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What upgrades would you do with R246m?

20 Mar 2014

Imagine spending R246 million on home renovations... what could you do with that amount of money?  

The damning evidence in Public Protector Thuli Madonsela's Nkandla report on the upgrades to President Jacob Zuma's private residence using taxpayers' money begs the ethical question of how our first citizen could have ''tacitly accepted" renovations on such a grand scale.

The initial project, which involved security upgrades to the Nkandla property, was only supposed to cost R27 million. That is still a lot of money when you consider what you could do with a budget like that, or how many homes could be built to house families in need.

The damning evidence in Public Protector Thuli Madonsela's  Nkandla report on the upgrades to President Jacob Zuma's private residence using taxpayers' money begs the ethical question of how our first citizen could have ''tacitly accepted" renovations on such a grand scale.

The President after all is a public servant. He is placed in power by the people who vote for him and he should stand accountable for his actions and lead by example. This excess, which President Zuma and his family "improperly benefited from", according to the report, "constitutes opulence on a grand scale" said Ms Madonsela.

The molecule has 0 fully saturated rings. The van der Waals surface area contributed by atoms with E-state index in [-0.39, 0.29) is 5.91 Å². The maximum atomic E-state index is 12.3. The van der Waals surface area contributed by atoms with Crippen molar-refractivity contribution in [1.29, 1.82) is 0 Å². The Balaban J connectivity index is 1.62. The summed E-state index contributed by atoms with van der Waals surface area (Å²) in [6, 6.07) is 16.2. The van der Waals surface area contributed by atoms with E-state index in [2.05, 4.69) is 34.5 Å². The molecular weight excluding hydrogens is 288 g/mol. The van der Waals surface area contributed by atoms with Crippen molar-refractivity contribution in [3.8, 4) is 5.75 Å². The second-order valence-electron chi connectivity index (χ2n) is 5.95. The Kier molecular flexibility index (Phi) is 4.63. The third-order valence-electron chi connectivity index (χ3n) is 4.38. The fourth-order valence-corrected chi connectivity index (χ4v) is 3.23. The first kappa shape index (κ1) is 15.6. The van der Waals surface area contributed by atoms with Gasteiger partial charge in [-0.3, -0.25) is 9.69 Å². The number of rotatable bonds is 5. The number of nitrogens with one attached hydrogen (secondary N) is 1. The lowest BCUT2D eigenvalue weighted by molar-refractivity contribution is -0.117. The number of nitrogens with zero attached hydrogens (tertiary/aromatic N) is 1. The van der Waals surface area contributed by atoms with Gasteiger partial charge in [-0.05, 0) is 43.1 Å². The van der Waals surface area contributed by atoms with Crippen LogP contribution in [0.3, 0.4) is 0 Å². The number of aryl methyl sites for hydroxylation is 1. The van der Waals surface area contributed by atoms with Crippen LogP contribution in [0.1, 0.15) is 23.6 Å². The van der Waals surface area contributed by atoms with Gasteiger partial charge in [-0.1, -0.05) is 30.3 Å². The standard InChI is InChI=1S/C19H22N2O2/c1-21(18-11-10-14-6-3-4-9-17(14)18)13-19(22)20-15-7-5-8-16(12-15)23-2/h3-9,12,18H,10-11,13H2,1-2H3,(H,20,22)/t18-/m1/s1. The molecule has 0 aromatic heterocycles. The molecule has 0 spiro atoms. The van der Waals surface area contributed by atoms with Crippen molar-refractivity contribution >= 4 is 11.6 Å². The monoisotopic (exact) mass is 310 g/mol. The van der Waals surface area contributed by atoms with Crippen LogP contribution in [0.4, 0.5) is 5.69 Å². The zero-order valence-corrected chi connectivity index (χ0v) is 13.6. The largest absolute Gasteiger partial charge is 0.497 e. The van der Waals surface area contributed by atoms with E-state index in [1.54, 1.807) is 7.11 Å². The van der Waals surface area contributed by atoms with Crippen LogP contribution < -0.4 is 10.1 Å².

The fire pool turned into a swimming pool, amphitheatre, cattle kraal, chicken run and visitors' centre were apparently not his fault. The report found that on almost every level officials and parties involved did not perform correctly, resulting in a series of botched jobs. 

Building costs can easily run away without a clued-up project manager and proper budget, a lesson for anyone embarking on a large home renovation project. But how could our President have not known what was going on at his own home? The renovations that were not part of the security upgrade could not have been added unnoticed.

Even the fire pool transformed into luxury swimming pool that cost R2.8 million was not necessary in the end as an additional reservoir was built to provide water in case of emergency. Ms Madonsela pointed out that former president Nelson Mandela didn’t have a pool at his home.

President Zuma has four official presidential residences, in Pretoria and Durban and two in Cape Town, with state-of-the-art security. Heads of state in other countries generally live in the official residence during their term of office, which points to why our President doesn't spend more time in his state residences.

The President has been advised by Ms Madonsela to pay back monies not spent on security measures, that should have been for his personal account, but were paid by the state.

How much do you really think a state-of-the-art security system should cost and what would you do with R246 million? 

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